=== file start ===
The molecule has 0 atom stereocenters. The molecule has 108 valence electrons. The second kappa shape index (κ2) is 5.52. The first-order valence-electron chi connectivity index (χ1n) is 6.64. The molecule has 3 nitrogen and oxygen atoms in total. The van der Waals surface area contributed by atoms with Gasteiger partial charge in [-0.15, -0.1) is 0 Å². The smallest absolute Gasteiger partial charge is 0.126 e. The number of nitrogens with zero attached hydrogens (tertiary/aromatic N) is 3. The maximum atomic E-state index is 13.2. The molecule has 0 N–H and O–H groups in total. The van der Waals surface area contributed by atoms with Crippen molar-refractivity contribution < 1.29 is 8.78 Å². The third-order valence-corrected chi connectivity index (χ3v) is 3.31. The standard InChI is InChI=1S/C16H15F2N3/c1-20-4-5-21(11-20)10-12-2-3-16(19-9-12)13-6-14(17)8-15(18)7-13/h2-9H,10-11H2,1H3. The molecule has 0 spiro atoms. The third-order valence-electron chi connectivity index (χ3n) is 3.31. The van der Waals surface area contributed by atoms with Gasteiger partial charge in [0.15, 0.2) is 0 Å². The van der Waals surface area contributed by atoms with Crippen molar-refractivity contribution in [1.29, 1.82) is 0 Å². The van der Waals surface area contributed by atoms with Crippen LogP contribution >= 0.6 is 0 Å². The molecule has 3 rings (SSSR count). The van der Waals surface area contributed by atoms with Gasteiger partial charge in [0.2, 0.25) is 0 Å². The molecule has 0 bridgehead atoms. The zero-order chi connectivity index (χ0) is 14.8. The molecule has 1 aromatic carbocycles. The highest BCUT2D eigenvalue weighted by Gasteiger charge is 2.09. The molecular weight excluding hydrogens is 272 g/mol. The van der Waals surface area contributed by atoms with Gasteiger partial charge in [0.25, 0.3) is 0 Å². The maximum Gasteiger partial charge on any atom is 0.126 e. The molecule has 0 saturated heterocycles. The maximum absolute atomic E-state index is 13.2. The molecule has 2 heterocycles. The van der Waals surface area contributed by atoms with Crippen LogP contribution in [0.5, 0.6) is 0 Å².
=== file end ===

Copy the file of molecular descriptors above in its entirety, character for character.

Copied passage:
The molecule has 0 atom stereocenters. The molecule has 108 valence electrons. The second kappa shape index (κ2) is 5.52. The first-order valence-electron chi connectivity index (χ1n) is 6.64. The molecule has 3 nitrogen and oxygen atoms in total. The van der Waals surface area contributed by atoms with Gasteiger partial charge in [-0.15, -0.1) is 0 Å². The smallest absolute Gasteiger partial charge is 0.126 e. The number of nitrogens with zero attached hydrogens (tertiary/aromatic N) is 3. The maximum atomic E-state index is 13.2. The molecule has 0 N–H and O–H groups in total. The van der Waals surface area contributed by atoms with Crippen molar-refractivity contribution < 1.29 is 8.78 Å². The third-order valence-corrected chi connectivity index (χ3v) is 3.31. The standard InChI is InChI=1S/C16H15F2N3/c1-20-4-5-21(11-20)10-12-2-3-16(19-9-12)13-6-14(17)8-15(18)7-13/h2-9H,10-11H2,1H3. The molecule has 0 spiro atoms. The third-order valence-electron chi connectivity index (χ3n) is 3.31. The van der Waals surface area contributed by atoms with Gasteiger partial charge in [0.15, 0.2) is 0 Å². The van der Waals surface area contributed by atoms with Crippen molar-refractivity contribution in [1.29, 1.82) is 0 Å². The van der Waals surface area contributed by atoms with Crippen LogP contribution >= 0.6 is 0 Å². The molecule has 3 rings (SSSR count). The van der Waals surface area contributed by atoms with Gasteiger partial charge in [0.2, 0.25) is 0 Å². The molecule has 0 bridgehead atoms. The zero-order chi connectivity index (χ0) is 14.8. The molecule has 1 aromatic carbocycles. The highest BCUT2D eigenvalue weighted by Gasteiger charge is 2.09. The molecular weight excluding hydrogens is 272 g/mol. The van der Waals surface area contributed by atoms with Gasteiger partial charge in [0.25, 0.3) is 0 Å². The maximum Gasteiger partial charge on any atom is 0.126 e. The molecule has 0 saturated heterocycles. The maximum absolute atomic E-state index is 13.2. The molecule has 2 heterocycles. The van der Waals surface area contributed by atoms with Crippen LogP contribution in [0.5, 0.6) is 0 Å².